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BCP Interview – Mark Millar talks Empress, Civil War and Capullo

A few days ago, we were fortunate enough to be able to take an advance look at the first two issues of Mark Millar and Steve Immonen’s eagerly anticipated new series, Empress.

Cat was thoroughly impressed in what would be the first review for the series, calling it “a really good read” and “a fast-paced, utterly enjoyable space romp”.

Millar raised the Empress stakes a little higher later in the day, releasing a pair of teasers for the mystery leading actors who will be starring in the upcoming movie adaptation of the series, along with a promise that their identities would be revealed when the first issue hits shelves on the 6th of April.

 

Well, we were also lucky enough to be able to sit down to have a brief chat with Mister Millar himself, and managed to probe him on a few topics, including his upcoming mystery collaboration with Greg Capullo, the impending Captain America: Civil War movie, and – of course – Empress.


Click to enlarge.

Click to enlarge.

BIG COMIC PAGE: So… Captain America: Civil War. Have you seen it? Is it good and is it in keeping with the spirit of the comic?

MARK MILLAR: I’ve honestly no idea. I left Marvel a few years back and only see the guys socially now. I don’t really know what’s going on with the movies or the comics. I can tell you what they’re drinking, but no idea what they’re working on. The trailers look pretty good though and I got an invite to the LA premiere a couple of nights back, but it’s the same night as my brother’s birthday party. I’ll hopefully get to the London one.

BCP: Superhero TV shows are at the top of their game at the moment. The Flash, Arrow, Daredevil and Jessica Jones to name but a few. Would you ever consider a TV adaptation of one of your comics?

MM: I would, but it has to be the right project. Avengers or Iron Man for example would have been very difficult as a TV show because the budgets are microscopic compared to cinema. So something very talky works well in television or something without super-powers, but the minute you have the Justice League fighting the Injustice Society, for example, it gets a little too expensive , at least to do well. Let me give you an example. The fight scenes in Matthew’s adaptation of Kick-Ass and Kingsman were spectacular because he had the money to get a fight co-ordinator like Brad Allen, but if this had been a TV show we couldn’t have afforded someone who works at that level. There was a guy flown in from Asia, for example, in Kingsman to do one spin and then he was back on a plane back home next day. Television budgets can’t afford that kind of thing, which is why big scale is rarely tackled and most of my work is big scale. Something like Kick-Ass, however, would work as a television show whereas Jupiter’s Legacy needs a 200 million budget movie.

BCP: Do you feel that your writing style has changed since your comics starting getting picked up for movies?

MM: No, not at all. I’ve always written comics that have been described as cinematic, which is why The Ultimates back in 2002 was a nice, easy translation for Marvel or my Wolverine stuff or Civil War or whatever all works well as movies. I think what people mean is you can understand what’s going on and it’s clear what’s happening one panel to the next. I’ve always found that crucial since I was writing Swamp Thing in the 90s and gave copies to my brothers and my sister and they said they had no idea what was going on. Overnight I decided to start writing comics which people who didn’t read comics could understand and almost all of these have since been picked up as movies, both through my own company and through Marvel.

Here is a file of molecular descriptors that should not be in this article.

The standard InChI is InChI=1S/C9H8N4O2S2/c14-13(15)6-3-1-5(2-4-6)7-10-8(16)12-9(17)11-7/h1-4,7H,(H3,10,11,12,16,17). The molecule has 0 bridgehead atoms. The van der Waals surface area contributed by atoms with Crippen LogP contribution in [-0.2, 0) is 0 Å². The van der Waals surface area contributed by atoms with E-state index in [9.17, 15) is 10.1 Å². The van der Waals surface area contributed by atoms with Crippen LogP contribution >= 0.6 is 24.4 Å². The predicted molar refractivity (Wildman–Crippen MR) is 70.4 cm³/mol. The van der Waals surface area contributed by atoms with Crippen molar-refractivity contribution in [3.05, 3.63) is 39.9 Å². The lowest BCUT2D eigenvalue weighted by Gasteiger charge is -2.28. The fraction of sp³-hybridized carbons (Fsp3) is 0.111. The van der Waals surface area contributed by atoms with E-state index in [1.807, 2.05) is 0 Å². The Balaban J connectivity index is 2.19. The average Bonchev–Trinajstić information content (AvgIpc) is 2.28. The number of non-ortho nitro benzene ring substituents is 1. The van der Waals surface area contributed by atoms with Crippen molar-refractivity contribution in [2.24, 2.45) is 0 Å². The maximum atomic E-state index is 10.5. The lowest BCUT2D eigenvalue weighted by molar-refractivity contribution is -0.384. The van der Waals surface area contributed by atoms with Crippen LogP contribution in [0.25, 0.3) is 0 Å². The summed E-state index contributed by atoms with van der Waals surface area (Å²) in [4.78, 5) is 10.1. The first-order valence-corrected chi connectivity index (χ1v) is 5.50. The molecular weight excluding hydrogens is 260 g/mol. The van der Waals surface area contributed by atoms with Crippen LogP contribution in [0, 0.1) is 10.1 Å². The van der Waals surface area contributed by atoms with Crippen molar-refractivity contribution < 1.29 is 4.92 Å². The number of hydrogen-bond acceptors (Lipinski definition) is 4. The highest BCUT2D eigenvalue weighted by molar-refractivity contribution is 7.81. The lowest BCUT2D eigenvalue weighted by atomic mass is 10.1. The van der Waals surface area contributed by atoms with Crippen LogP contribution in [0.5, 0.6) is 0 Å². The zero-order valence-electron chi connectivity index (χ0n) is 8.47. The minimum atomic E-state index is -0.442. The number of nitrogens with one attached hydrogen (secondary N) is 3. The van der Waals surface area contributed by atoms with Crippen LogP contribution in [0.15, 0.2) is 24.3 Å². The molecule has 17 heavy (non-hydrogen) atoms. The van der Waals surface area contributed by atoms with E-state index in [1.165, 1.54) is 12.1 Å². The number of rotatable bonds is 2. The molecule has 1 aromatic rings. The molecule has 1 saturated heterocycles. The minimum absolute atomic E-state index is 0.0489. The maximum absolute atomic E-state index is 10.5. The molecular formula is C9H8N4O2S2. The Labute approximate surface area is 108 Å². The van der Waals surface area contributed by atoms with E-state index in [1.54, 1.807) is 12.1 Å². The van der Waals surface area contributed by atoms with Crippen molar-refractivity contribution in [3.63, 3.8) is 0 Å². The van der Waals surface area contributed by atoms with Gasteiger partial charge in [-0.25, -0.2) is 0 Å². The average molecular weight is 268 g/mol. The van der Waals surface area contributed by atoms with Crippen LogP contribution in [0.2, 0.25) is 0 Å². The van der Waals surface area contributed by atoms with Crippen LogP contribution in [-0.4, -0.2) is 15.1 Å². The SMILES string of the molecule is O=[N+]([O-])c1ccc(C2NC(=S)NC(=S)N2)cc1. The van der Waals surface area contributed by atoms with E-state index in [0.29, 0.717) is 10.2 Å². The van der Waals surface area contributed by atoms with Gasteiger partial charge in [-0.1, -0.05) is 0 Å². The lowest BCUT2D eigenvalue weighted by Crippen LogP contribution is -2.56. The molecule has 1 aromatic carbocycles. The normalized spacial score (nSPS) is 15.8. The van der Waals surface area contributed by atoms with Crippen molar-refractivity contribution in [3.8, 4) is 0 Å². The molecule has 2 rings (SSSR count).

Click to enlarge.

Click to enlarge.

BCP: Greg Capullo is moving on from his incredibly successful Batman run to work with you. Can you give us any clue as to what you are collaborating on? Even just a wee clue?

MM: Ha. Nice try. We announce the title and release the first cover in May, you cheeky devil. The only clue is that it’s beautifully drawn.

BCP: Are there any particular artists or inkers that you would like to work with in the future?

MM: Olivier Coipiel is on my hit list. He’s a moving target, but I’m going to get him. Adam Hughes and Travis Charest are on my wish-list, but realistically that’s like saying I’d love to kiss Catherine Deneuve in 1967. It’s never going to happen :)

BCP: Seeing as you are Scottish and we are Scottish and Scotland is awesome are there any new home grown writers/artists/inkers that you particularly rate at the moment?

MM: Frank Quitely? His body of work is so small that he surely must be considered relatively new!!

BCP: Lastly. Empress. I’ve read it. I’ve reviewed it. It is an excellent comic. You are announcing the lead actors in the film adaptation in April. Can you give BCP even the slightest hint as to who they are?

MM: It’s exciting. I wrote this series last year and have a little gang of producers I work with on everything. People who just get an early look at my books and then I partner up with them for production. These guys are Ridley Scott, Matthew Vaughn, Lorenzo DiBonvantura, Neal Moritz, Simon Kinberg and someone I’m working with for the first time, but is one of the most trusted pair of hands in the industry. Empress will be produced by that last guy. That’s the only clue I can give you. He picked out an actress last year once he read all the scripts and it’s all systems go, which is great for Stuart and I. Gone are the days when big companies reaped all the rewards for the creations of writers and artists.

BCP: Thanks again for your time, Mark.


EMPRESS #1 hits shelves on April 6th, 2016.


YJeoMHHPInterview by: Cat McGlinn
Cat Tweets from @LibraryCat10.


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